Alexandra Foley | October 17, 2014
The communication network wasn’t designed to carry the amount of traffic that is currently transmitted around the world on a daily basis. With the rapid expansion in data traffic and the exponential growth in high-speed communications, the current network is coming under increasing strain. At Bell Labs, researchers are looking into ways to improve energy efficiency through the use of optimized electronics cooling and energy harvesting technology. Two new energy-savings approaches developed by the group promise significant savings.
Fabio Bocchi | October 16, 2014
In order to ensure safe geotechnical building methods, specific applications require certain foundations and structure reinforcements. Tests are quite expensive to carry out, so simulation can be really useful and even essential. Many numerical models have been developed to give a deep insight into soil behavior. Here, we introduce the most widespread models for soils available in COMSOL Multiphysics and analyze a tunnel excavation example.
Bridget Cunningham | October 10, 2014
Since 1901, the Royal Swedish Academy of Sciences has recognized significant contributions to the field of physics with a Nobel Prize award. This year’s Nobel Prize in physics was presented to a team of scientists from Japan and the U.S., recognizing their work in developing blue light emitting diodes (LEDs). Let’s take a closer look at the innovative research behind this lighting technology.
Mark Yeoman | October 8, 2014
Today, guest blogger and Certified Consultant Mark Yeoman of Continuum Blue shares a numerical modeling example for RFID applications. We’ll look at how we can make use of COMSOL Multiphysics® simulation software to determine the operating read range of a passive RFID tag powered by a reader’s interrogating field. Additionally, we will look at how we can maximize this operating range by optimizing the tag’s antenna design.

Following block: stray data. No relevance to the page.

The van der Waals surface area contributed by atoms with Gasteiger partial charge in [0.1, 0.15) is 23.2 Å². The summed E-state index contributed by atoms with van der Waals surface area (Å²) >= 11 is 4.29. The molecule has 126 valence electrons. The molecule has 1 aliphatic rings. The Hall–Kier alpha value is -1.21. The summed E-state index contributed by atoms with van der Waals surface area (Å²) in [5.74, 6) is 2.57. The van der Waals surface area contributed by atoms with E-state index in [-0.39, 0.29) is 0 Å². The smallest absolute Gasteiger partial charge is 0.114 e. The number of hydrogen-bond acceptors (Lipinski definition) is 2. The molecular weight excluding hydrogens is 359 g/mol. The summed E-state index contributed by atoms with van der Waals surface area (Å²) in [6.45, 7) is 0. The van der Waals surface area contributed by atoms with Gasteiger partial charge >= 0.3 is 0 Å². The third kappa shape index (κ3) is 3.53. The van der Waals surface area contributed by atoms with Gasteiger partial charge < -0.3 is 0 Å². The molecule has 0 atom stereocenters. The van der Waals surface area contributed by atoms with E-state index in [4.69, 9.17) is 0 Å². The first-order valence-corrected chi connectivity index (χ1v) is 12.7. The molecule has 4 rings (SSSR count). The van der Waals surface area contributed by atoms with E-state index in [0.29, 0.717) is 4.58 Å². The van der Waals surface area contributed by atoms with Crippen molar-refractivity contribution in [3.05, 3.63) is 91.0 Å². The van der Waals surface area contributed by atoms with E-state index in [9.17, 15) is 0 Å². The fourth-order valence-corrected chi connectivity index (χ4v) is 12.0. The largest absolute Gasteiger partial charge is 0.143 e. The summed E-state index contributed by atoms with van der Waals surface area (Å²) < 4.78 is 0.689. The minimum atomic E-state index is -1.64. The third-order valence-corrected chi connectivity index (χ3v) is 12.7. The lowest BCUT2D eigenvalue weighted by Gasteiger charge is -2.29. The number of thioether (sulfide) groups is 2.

Kyle Mucha | October 6, 2014
The first stop of the COMSOL Conference 2014 has now come and gone. The event brought together over 320 simulation practitioners from the worldwide multiphysics community to the unique setting of Churchill College in Cambridge, U.K. I would like to thank everyone who made the trip and to share with you some photos from the conference.
Andrew Griesmer | October 15, 2014
Bridget Cunningham | October 13, 2014
Bridget Cunningham | October 9, 2014
Walter Frei | October 7, 2014
People are always asking how the performance of COMSOL Multiphysics® simulation software will improve on a parallel system, especially now that large multi-core desktop computers are relatively inexpensive and it’s easy to rent time on cloud services like the Amazon Elastic Compute Cloud™. It turns out, though, that it’s not always possible to get faster performance just by throwing more hardware at the problem. To understand why, let’s take a conceptual look at computers and the algorithms COMSOL® software uses.